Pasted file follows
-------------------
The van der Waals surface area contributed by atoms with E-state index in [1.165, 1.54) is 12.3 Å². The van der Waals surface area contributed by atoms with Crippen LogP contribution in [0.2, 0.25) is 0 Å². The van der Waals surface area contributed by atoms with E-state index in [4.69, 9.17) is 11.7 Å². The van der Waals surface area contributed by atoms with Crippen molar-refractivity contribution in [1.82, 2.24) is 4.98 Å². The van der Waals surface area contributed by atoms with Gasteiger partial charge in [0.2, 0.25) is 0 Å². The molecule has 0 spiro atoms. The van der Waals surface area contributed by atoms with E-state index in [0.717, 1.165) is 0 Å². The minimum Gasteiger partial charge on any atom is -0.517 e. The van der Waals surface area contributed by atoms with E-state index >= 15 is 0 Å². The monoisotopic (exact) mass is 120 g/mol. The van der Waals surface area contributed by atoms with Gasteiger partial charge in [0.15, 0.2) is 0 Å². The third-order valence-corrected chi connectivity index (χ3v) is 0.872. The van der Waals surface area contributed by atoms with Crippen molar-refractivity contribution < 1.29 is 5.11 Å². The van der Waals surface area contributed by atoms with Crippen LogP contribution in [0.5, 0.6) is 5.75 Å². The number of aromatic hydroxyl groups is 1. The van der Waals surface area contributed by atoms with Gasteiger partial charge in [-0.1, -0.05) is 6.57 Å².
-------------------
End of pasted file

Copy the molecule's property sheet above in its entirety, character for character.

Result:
The van der Waals surface area contributed by atoms with E-state index in [1.165, 1.54) is 12.3 Å². The van der Waals surface area contributed by atoms with Crippen LogP contribution in [0.2, 0.25) is 0 Å². The van der Waals surface area contributed by atoms with E-state index in [4.69, 9.17) is 11.7 Å². The van der Waals surface area contributed by atoms with Crippen molar-refractivity contribution in [1.82, 2.24) is 4.98 Å². The van der Waals surface area contributed by atoms with Gasteiger partial charge in [0.2, 0.25) is 0 Å². The molecule has 0 spiro atoms. The van der Waals surface area contributed by atoms with E-state index in [0.717, 1.165) is 0 Å². The minimum Gasteiger partial charge on any atom is -0.517 e. The van der Waals surface area contributed by atoms with E-state index >= 15 is 0 Å². The monoisotopic (exact) mass is 120 g/mol. The van der Waals surface area contributed by atoms with Gasteiger partial charge in [0.15, 0.2) is 0 Å². The third-order valence-corrected chi connectivity index (χ3v) is 0.872. The van der Waals surface area contributed by atoms with Crippen molar-refractivity contribution < 1.29 is 5.11 Å². The van der Waals surface area contributed by atoms with Crippen LogP contribution in [0.5, 0.6) is 5.75 Å². The number of aromatic hydroxyl groups is 1. The van der Waals surface area contributed by atoms with Gasteiger partial charge in [-0.1, -0.05) is 6.57 Å².